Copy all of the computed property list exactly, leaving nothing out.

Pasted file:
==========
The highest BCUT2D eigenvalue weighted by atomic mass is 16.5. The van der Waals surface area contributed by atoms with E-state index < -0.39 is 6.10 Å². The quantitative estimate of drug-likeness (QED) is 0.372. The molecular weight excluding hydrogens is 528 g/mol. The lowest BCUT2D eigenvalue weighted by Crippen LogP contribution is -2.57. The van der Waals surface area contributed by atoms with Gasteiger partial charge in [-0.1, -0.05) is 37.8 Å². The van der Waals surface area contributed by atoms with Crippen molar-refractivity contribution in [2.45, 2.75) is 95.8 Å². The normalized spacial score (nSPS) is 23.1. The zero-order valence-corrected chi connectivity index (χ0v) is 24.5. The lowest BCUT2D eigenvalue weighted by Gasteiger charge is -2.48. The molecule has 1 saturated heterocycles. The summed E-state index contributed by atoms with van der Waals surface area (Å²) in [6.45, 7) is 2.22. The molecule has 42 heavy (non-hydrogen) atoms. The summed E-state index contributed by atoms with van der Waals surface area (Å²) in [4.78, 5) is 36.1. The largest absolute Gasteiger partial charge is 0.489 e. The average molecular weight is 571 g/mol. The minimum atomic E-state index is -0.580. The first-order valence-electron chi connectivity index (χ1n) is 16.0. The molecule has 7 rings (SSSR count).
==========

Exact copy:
The highest BCUT2D eigenvalue weighted by atomic mass is 16.5. The van der Waals surface area contributed by atoms with E-state index < -0.39 is 6.10 Å². The quantitative estimate of drug-likeness (QED) is 0.372. The molecular weight excluding hydrogens is 528 g/mol. The lowest BCUT2D eigenvalue weighted by Crippen LogP contribution is -2.57. The van der Waals surface area contributed by atoms with Gasteiger partial charge in [-0.1, -0.05) is 37.8 Å². The van der Waals surface area contributed by atoms with Crippen molar-refractivity contribution in [2.45, 2.75) is 95.8 Å². The normalized spacial score (nSPS) is 23.1. The zero-order valence-corrected chi connectivity index (χ0v) is 24.5. The lowest BCUT2D eigenvalue weighted by Gasteiger charge is -2.48. The molecule has 1 saturated heterocycles. The summed E-state index contributed by atoms with van der Waals surface area (Å²) in [6.45, 7) is 2.22. The molecule has 42 heavy (non-hydrogen) atoms. The summed E-state index contributed by atoms with van der Waals surface area (Å²) in [4.78, 5) is 36.1. The largest absolute Gasteiger partial charge is 0.489 e. The average molecular weight is 571 g/mol. The minimum atomic E-state index is -0.580. The first-order valence-electron chi connectivity index (χ1n) is 16.0. The molecule has 7 rings (SSSR count).